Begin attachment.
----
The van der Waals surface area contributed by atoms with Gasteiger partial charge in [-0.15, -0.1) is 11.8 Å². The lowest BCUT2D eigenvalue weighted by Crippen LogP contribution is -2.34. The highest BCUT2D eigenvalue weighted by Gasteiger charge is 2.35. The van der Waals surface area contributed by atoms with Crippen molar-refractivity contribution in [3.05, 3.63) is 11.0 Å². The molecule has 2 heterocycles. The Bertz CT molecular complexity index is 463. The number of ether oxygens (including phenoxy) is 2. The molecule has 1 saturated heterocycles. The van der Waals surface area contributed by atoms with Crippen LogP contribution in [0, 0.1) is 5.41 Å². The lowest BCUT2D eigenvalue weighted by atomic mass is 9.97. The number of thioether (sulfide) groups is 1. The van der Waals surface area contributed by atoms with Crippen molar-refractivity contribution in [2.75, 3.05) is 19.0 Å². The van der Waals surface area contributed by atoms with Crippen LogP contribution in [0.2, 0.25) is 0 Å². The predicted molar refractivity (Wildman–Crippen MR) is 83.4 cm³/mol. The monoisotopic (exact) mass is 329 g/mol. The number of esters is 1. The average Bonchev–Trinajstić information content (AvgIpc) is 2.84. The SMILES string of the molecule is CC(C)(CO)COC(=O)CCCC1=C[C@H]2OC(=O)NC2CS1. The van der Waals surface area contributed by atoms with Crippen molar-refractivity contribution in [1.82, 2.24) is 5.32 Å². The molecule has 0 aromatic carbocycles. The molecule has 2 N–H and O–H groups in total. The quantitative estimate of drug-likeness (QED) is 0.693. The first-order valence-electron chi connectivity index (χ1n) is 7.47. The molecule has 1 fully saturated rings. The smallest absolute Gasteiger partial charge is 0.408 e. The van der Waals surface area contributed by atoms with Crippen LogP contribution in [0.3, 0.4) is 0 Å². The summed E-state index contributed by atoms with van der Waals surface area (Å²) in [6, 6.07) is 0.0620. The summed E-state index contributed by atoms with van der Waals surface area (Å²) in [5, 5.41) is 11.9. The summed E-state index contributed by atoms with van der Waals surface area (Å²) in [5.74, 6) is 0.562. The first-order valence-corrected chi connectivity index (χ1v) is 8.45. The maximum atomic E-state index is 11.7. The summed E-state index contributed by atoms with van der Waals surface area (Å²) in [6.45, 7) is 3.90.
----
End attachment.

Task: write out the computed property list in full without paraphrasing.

The van der Waals surface area contributed by atoms with Gasteiger partial charge in [-0.15, -0.1) is 11.8 Å². The lowest BCUT2D eigenvalue weighted by Crippen LogP contribution is -2.34. The highest BCUT2D eigenvalue weighted by Gasteiger charge is 2.35. The van der Waals surface area contributed by atoms with Crippen molar-refractivity contribution in [3.05, 3.63) is 11.0 Å². The molecule has 2 heterocycles. The Bertz CT molecular complexity index is 463. The number of ether oxygens (including phenoxy) is 2. The molecule has 1 saturated heterocycles. The van der Waals surface area contributed by atoms with Crippen LogP contribution in [0, 0.1) is 5.41 Å². The lowest BCUT2D eigenvalue weighted by atomic mass is 9.97. The number of thioether (sulfide) groups is 1. The van der Waals surface area contributed by atoms with Crippen molar-refractivity contribution in [2.75, 3.05) is 19.0 Å². The van der Waals surface area contributed by atoms with Crippen LogP contribution in [0.2, 0.25) is 0 Å². The predicted molar refractivity (Wildman–Crippen MR) is 83.4 cm³/mol. The monoisotopic (exact) mass is 329 g/mol. The number of esters is 1. The average Bonchev–Trinajstić information content (AvgIpc) is 2.84. The SMILES string of the molecule is CC(C)(CO)COC(=O)CCCC1=C[C@H]2OC(=O)NC2CS1. The van der Waals surface area contributed by atoms with Crippen molar-refractivity contribution in [1.82, 2.24) is 5.32 Å². The molecule has 0 aromatic carbocycles. The molecule has 2 N–H and O–H groups in total. The quantitative estimate of drug-likeness (QED) is 0.693. The first-order valence-electron chi connectivity index (χ1n) is 7.47. The molecule has 1 fully saturated rings. The smallest absolute Gasteiger partial charge is 0.408 e. The van der Waals surface area contributed by atoms with Crippen LogP contribution in [0.3, 0.4) is 0 Å². The summed E-state index contributed by atoms with van der Waals surface area (Å²) in [6, 6.07) is 0.0620. The summed E-state index contributed by atoms with van der Waals surface area (Å²) in [5, 5.41) is 11.9. The summed E-state index contributed by atoms with van der Waals surface area (Å²) in [5.74, 6) is 0.562. The first-order valence-corrected chi connectivity index (χ1v) is 8.45. The maximum atomic E-state index is 11.7. The summed E-state index contributed by atoms with van der Waals surface area (Å²) in [6.45, 7) is 3.90.